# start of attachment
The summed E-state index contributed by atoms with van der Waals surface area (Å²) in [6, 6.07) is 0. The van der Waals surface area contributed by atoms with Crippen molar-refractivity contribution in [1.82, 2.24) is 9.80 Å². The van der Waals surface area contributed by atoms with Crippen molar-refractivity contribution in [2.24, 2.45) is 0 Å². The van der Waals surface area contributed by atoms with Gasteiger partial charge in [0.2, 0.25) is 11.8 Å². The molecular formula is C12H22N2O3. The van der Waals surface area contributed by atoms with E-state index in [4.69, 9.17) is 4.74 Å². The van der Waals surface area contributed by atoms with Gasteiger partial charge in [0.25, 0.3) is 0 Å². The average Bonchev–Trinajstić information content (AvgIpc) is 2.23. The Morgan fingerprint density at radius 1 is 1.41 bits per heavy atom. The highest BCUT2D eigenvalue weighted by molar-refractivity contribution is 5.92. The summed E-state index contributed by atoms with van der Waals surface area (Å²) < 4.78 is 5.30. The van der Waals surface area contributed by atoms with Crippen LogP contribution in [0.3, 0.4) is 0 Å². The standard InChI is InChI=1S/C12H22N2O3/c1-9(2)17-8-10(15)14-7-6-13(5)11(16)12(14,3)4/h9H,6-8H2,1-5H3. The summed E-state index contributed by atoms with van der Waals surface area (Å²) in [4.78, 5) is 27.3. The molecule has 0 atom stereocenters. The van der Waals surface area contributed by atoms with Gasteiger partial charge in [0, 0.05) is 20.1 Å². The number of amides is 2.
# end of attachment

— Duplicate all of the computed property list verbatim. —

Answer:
The summed E-state index contributed by atoms with van der Waals surface area (Å²) in [6, 6.07) is 0. The van der Waals surface area contributed by atoms with Crippen molar-refractivity contribution in [1.82, 2.24) is 9.80 Å². The van der Waals surface area contributed by atoms with Crippen molar-refractivity contribution in [2.24, 2.45) is 0 Å². The van der Waals surface area contributed by atoms with Gasteiger partial charge in [0.2, 0.25) is 11.8 Å². The molecular formula is C12H22N2O3. The van der Waals surface area contributed by atoms with E-state index in [4.69, 9.17) is 4.74 Å². The van der Waals surface area contributed by atoms with Gasteiger partial charge in [0.25, 0.3) is 0 Å². The average Bonchev–Trinajstić information content (AvgIpc) is 2.23. The Morgan fingerprint density at radius 1 is 1.41 bits per heavy atom. The highest BCUT2D eigenvalue weighted by molar-refractivity contribution is 5.92. The summed E-state index contributed by atoms with van der Waals surface area (Å²) < 4.78 is 5.30. The van der Waals surface area contributed by atoms with Crippen LogP contribution in [0.3, 0.4) is 0 Å². The standard InChI is InChI=1S/C12H22N2O3/c1-9(2)17-8-10(15)14-7-6-13(5)11(16)12(14,3)4/h9H,6-8H2,1-5H3. The summed E-state index contributed by atoms with van der Waals surface area (Å²) in [4.78, 5) is 27.3. The molecule has 0 atom stereocenters. The van der Waals surface area contributed by atoms with Gasteiger partial charge in [0, 0.05) is 20.1 Å². The number of amides is 2.